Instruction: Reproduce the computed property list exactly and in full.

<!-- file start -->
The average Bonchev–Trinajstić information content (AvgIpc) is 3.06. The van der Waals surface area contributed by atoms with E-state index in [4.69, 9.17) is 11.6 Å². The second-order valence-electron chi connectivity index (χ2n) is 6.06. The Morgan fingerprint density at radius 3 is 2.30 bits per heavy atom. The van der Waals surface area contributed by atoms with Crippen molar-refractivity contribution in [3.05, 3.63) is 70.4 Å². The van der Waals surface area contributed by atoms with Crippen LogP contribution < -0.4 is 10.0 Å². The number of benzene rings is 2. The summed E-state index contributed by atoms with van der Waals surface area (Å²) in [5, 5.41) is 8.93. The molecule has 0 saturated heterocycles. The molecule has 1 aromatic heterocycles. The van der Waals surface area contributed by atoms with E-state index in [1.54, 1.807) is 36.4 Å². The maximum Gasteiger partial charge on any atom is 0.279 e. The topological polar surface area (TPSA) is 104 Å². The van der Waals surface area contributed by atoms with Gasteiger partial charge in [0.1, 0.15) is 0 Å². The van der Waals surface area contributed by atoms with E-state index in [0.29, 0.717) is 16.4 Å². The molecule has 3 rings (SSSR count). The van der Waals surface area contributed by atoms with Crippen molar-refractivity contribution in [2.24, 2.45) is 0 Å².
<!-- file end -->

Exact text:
The average Bonchev–Trinajstić information content (AvgIpc) is 3.06. The van der Waals surface area contributed by atoms with E-state index in [4.69, 9.17) is 11.6 Å². The second-order valence-electron chi connectivity index (χ2n) is 6.06. The Morgan fingerprint density at radius 3 is 2.30 bits per heavy atom. The van der Waals surface area contributed by atoms with Crippen molar-refractivity contribution in [3.05, 3.63) is 70.4 Å². The van der Waals surface area contributed by atoms with Crippen LogP contribution < -0.4 is 10.0 Å². The number of benzene rings is 2. The summed E-state index contributed by atoms with van der Waals surface area (Å²) in [5, 5.41) is 8.93. The molecule has 0 saturated heterocycles. The molecule has 1 aromatic heterocycles. The van der Waals surface area contributed by atoms with E-state index in [1.54, 1.807) is 36.4 Å². The maximum Gasteiger partial charge on any atom is 0.279 e. The topological polar surface area (TPSA) is 104 Å². The van der Waals surface area contributed by atoms with Gasteiger partial charge in [0.1, 0.15) is 0 Å². The van der Waals surface area contributed by atoms with E-state index in [0.29, 0.717) is 16.4 Å². The molecule has 3 rings (SSSR count). The van der Waals surface area contributed by atoms with Crippen molar-refractivity contribution in [2.24, 2.45) is 0 Å².